Palmerston North hopes to attract another trans-Tasman airline after Air New Zealand said it is axing its budget Freedom Air services from the city.
After operating Freedom Air for 10 years and carrying more than four million passengers, Air NZ will end the no-frills service next March in order to attract more customers, and replace the flights with Air NZ.
Palmerston North airport manager Garry Goodman is currently talking to other airlines in Australia, and will report to an airport board meeting next week.
"We've been talking to other airlines for some time to supplement the existing Freedom service, but now we can tell them that they can pick up where Air New Zealand has left off," Mr Goodman said.
Plans to extend Palmerston North's airport runway would proceed, city councillor Gordon Cruden said.
"Indeed it increases its urgency because of the need to attract other airlines. They will fly similar Airbus 300s and Boeings 737s needing the same compliance with RESA safety requirements and assurances of a future lengthening to 2200 metres," Mr Cruden said.
Pacific Blue recently announced it would set up a low-cost domestic airline, but that would not initially include flights to Palmerston North. The airline may consider expanding to other airports in two years' time if demand was good enough.
Another planned airline, Kiwijet, would include Palmerston North in its schedule, and there was speculation that Singapore budget airline Tiger Airways was eyeing a service to New Zealand.
Air NZ had planned to continue flying to Sydney and Brisbane from Palmerston North with Qantas under a planned codeshare agreement, which regulators turned down.
However, demand did not justify a trans-Tasman operation out of the city, despite the popularity of Brisbane flights during some months, Air NZ executive Norm Thompson said.
Wellington was expected to be the main beneficiary, with Air NZ deploying extra capacity to other centres. Air NZ was also adding a service to Coolangatta, and departures from Dunedin and Hamilton.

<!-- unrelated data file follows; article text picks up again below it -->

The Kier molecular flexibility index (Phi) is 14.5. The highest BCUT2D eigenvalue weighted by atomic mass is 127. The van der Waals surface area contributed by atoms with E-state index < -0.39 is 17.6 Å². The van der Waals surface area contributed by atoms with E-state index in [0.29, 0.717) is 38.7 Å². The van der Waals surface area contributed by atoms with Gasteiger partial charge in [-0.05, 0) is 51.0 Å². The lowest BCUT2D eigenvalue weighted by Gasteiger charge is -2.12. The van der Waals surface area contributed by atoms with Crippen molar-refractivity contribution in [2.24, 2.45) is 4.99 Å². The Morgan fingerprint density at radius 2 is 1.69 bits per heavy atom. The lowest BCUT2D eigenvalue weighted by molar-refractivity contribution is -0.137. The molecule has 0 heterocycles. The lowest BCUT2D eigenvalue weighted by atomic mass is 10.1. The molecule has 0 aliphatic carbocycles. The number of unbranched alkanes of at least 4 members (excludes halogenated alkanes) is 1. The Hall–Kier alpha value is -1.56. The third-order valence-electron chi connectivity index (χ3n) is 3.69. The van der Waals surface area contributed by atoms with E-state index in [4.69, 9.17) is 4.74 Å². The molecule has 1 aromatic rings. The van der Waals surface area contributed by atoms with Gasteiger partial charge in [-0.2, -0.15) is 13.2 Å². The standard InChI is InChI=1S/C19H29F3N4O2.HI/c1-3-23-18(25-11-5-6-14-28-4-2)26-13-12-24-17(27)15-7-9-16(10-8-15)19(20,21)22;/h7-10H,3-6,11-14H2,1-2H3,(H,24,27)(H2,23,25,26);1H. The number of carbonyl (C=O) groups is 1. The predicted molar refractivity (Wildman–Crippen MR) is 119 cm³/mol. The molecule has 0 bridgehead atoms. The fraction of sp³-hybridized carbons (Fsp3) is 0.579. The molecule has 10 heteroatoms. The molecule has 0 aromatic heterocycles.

Trans-Tasman customers had expressed a strong preference for the airline to focus on upgrading and enhancing services, Mr Thompson said.
In addition, competition had pushed down airfares, meaning there was little difference between Freedom and Air NZ fares.
No redundancies were anticipated. Affected staff were being consulted and would be offered jobs within the group.
The ending of Freedom Air services is among changes to be progressively introduced during the next 18 months.
Others were to include a more spacious section of economy seating, new in-flight entertainment services and new food and beverage menus.
Air New Zealand would also alter the configuration on its 767 and A320 aircraft to allow more than 20 per cent of customers travelling in economy on these aircraft to enjoy more space and greater comfort.
That would see greater seat pitch created at the front of the aircraft, where frequent fliers often travelled, without affecting the pitch at the back of the aircraft, he said.
That would be done by removing a galley on the A320 aircraft and the removal of a row of economy seating on the 767.
In June, Air New Zealand announced it would spend more than $50 million equipping its A320s and 767s with individual on-demand personal entertainment screens.
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